Same thing with the "7 Series." You had the LN-T71F series from last year, which turned out to be the A750 series this year, pretty much, with a few added features. I'm actually surprised that the 71F actually had deeper blacks than the A750 did, tho, at least when I saw them at Sears about a month ago, maybe the store configs were different?
I've seen other instances including other posters reporting back that Sharp confirms this is a 10-Bit set. Notice here the explicit reference included from description:
Advanced Super View (ASV) LCD 10-Bit Panel
By changing the layout of circuits inside the LCD panel and by reducing the number of parts, Sharp engineers developed the slim-line design which reduces depth by 25%, allowing placement of the D64-series televisions in virtually any setting.
Sharp's innovative LCD panel technology, Advanced Super View panels provide pure whites, deep blacks and a vivid range of color. The panel provides a dynamic contrast ratio up to 27,000:1 and LCD TV industry leading 4ms response time for true film-like smoothness. A 10-bit panel increases the color capability from more than 16 million colors to more than one billion colors. This means richer color and a more accurate, more brilliant depiction of the world on screen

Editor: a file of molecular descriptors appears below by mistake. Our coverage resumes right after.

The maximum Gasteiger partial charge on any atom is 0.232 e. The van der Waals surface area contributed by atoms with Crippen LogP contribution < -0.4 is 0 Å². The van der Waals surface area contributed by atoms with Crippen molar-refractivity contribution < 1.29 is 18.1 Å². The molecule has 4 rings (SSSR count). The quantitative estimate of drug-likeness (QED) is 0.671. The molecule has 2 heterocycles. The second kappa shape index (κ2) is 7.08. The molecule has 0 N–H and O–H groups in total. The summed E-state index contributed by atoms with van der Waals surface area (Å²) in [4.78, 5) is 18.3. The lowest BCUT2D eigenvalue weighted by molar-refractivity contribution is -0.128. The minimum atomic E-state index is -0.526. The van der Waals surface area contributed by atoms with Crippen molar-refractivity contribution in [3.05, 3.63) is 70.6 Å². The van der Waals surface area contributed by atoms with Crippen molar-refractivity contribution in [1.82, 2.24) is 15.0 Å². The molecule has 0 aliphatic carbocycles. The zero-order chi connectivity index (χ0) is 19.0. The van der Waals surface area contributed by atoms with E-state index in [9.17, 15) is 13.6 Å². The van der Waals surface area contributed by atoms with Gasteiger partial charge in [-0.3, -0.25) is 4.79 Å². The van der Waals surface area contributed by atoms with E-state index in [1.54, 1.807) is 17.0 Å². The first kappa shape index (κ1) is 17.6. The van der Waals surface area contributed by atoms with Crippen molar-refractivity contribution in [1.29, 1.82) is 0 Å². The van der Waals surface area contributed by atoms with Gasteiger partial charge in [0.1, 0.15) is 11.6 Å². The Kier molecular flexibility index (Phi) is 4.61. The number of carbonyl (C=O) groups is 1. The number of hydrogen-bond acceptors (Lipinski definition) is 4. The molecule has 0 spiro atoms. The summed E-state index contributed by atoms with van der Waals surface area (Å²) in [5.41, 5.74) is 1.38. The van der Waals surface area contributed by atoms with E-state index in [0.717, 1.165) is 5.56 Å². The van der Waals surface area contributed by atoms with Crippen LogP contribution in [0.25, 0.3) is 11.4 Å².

I wish there was a comprehensive list of displays with 10-bit processing and 10-bit panels. I'm looking for one to use for as a low cost grading/editing solution. The big thing with video capture cards now is 10 4:2:2 via HDMI 1.3a.
I called Samsung support to ask them if my Samsung UN32EH4003 LED TV has an 8- or 10-bit processor and/or an 8- or 10-bit panel and they had me waiting for 5 minutes and they told me that it is 8-bit. And it is a 2012 model...
I realize that that TV is not one of their highest-end models but I was expecting it to be more advanced. Edited by basil lambri - 4/6/13 at 5:14pm
Could anyone have a list of new 2013 or 2012 LED TVs that are 10-bit per channel or even higher? I personally prefer LED to plasma; it's just me.
When they market new TVs they mention the contrast ratio or even the motion rate, as in the case of Samsung, but they make no mention of the bit depth. I wouldn't want to buy a new 3D TV, for example, with a low bit depth.
Any suggestions? Edited by basil lambri - 4/6/13 at 5:15pm